Finding could shed light on what global warming might trigger: scientist — By MARGARET MUNRO, POSTMEDIA NEWS
A massive release of greenhouse gases likely caused the world’s worst extinction, according to an international team that has been poring over the remains.
About 95 per cent of Earth’s marine life and 70 per cent of terrestrial species were wiped out as wildfires roared across the world, oceans acidified, and temperatures soared more than 250 million years ago, the scientists say.
And the evidence points to a “runaway greenhouse event,” says geoscientist Charles Henderson, of the University of Calgary.
He is the Canadian co-author of the study, to be published today in the journal Science, that gives the most detailed picture yet of how the Permian mass extinction unfolded.
Henderson says it is important to understand what happened, given the concerns that modern greenhouse gas emissions might also trigger runaway global warming.
Carbon dioxide from burning fossil fuels is the big concern today. In the Permian, the scientists say volcanoes appear to have been the culprit, releasing “massive” amounts of CO2 and methane, a potent greenhouse gas.
Henderson says red-hot lava spewed across a region the size of Western Europe at the end of the Permian, when there was just one land mass called Pangea and the continents had not yet formed.
He says the enormous lava flows would have ignited coal and other combustibles, sending carbon dioxide wafting into the atmosphere and also may have melted frozen gas hydrates and released huge stores of methane.
“It then cascades into this series of disasters that continue until most things are extinct,” says Henderson.
He says the geological and fossil record point to several possible “kill mechanisms” as the disaster unfolded, including fires, acidification, as well as loss of oxygen in the oceans, and perhaps even hypercapnia, which sees too much CO2 build up in the blood and can be lethal.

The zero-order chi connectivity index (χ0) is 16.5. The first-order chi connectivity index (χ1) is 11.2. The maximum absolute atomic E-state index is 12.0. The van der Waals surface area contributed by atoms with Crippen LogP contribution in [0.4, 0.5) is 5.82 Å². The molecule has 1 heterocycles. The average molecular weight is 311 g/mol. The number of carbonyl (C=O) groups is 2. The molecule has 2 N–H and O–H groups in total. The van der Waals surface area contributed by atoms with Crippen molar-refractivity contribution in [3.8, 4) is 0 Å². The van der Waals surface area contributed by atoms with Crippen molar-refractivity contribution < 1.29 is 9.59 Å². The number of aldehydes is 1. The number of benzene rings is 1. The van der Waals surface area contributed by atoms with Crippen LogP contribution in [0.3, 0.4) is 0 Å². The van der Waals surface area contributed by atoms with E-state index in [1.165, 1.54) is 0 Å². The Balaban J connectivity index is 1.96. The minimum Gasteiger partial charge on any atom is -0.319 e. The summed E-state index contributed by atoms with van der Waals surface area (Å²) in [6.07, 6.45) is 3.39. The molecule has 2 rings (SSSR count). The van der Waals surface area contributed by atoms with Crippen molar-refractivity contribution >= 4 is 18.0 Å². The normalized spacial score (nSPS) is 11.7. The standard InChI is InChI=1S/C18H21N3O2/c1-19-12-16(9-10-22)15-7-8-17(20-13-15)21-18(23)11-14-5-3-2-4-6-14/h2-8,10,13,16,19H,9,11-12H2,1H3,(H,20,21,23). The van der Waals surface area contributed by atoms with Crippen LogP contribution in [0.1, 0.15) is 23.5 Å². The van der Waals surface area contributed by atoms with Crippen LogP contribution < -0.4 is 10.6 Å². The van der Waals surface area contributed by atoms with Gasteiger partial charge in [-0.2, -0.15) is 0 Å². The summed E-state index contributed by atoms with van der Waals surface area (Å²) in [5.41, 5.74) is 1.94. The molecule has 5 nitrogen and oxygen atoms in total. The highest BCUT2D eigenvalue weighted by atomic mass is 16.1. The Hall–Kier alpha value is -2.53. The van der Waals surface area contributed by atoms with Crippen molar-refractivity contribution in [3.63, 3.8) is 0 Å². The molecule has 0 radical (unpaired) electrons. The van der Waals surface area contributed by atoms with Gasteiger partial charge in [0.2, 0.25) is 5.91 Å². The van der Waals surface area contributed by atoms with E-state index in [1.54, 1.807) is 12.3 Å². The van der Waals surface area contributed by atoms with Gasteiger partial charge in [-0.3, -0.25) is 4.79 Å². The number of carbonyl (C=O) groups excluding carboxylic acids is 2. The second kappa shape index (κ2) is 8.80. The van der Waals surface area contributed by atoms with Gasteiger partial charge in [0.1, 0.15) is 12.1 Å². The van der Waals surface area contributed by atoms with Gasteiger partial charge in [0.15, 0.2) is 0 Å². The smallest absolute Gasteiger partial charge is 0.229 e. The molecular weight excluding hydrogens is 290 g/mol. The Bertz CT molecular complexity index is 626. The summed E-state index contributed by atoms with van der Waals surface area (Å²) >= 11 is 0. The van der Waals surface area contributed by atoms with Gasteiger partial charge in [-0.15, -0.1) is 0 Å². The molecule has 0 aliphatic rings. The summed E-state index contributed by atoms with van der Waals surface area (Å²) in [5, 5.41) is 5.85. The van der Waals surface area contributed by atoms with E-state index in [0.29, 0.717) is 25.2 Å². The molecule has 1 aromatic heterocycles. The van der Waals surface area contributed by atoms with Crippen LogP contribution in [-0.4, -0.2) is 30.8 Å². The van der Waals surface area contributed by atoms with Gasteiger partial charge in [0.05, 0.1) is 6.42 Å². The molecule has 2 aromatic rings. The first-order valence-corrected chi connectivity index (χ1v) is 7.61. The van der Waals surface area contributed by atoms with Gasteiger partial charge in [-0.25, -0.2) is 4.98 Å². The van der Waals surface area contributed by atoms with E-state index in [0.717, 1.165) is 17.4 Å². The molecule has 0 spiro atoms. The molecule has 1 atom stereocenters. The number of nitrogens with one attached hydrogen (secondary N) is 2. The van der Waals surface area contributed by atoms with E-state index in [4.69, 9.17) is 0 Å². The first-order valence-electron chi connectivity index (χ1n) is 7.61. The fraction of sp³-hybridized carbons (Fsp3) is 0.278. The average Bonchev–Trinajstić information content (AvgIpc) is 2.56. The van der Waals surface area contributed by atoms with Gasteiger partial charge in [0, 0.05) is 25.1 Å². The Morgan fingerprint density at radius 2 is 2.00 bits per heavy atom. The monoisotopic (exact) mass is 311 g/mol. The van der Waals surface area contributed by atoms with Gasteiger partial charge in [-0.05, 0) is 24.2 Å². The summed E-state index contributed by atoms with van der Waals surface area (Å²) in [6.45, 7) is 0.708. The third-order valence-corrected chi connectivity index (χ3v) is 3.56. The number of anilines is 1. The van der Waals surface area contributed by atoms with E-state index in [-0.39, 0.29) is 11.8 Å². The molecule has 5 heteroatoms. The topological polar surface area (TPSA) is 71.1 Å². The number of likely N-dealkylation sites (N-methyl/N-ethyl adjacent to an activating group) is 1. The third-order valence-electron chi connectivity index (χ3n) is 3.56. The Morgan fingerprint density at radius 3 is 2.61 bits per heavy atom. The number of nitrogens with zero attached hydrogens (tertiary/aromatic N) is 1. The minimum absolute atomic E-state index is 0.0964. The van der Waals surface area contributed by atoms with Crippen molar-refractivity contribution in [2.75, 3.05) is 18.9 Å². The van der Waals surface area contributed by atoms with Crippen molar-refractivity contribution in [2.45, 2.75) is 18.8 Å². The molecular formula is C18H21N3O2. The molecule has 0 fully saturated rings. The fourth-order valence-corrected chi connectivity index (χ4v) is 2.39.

The research team, led by Shu-zhong Shen at China’s Nanjing Institute of Geology and Paleontology, has spent years combing through the evidence preserved in sedimentary rocks and volcanic ash beds at several locations in China that formed as the extinction unfolded. The scientists found the distinct signature of “widespread wildfires” and changes in the ocean chemistry that coincide with a spike in carbon 12, a form of carbon common to volcanoes and gas hydrates.
They also looked at 1,450 species, from fish to ferns, that vanished during the extinction, which peaked 252 million years ago and took close to 200,000 years to play out.
Small eel-like creatures, called conodonts, helped the researchers piece together what transpired, says Henderson, who visits China each year to collect and to study fossils of the creature’s tiny teeth.
“We can use them as time clocks,” says Henderson, who is also charting the evolution and fate of conodonts in the Arctic and in Western Canada.
He says the world’s climate at the end of the Permian changed dramatically. “It went from basically like today, where you had hot tropics and cooler polar regions, to a world in which everything was a tropics,” he says.
The Permian extinction may have been “catastrophic,” the scientists say, but it did not happen overnight.
They say it took thousands of years for the species to die out, with the bulk of the extinctions likely occurring over a 20,000-year period.
“These things take time,” says Henderson, who notes that environmental changes caused by humans’ everincreasing use of fossil fuels are also expected to occur gradually. “We don’t need to panic,” he said, “but maybe we need to be more prudent about our use of carbon-based fuels.”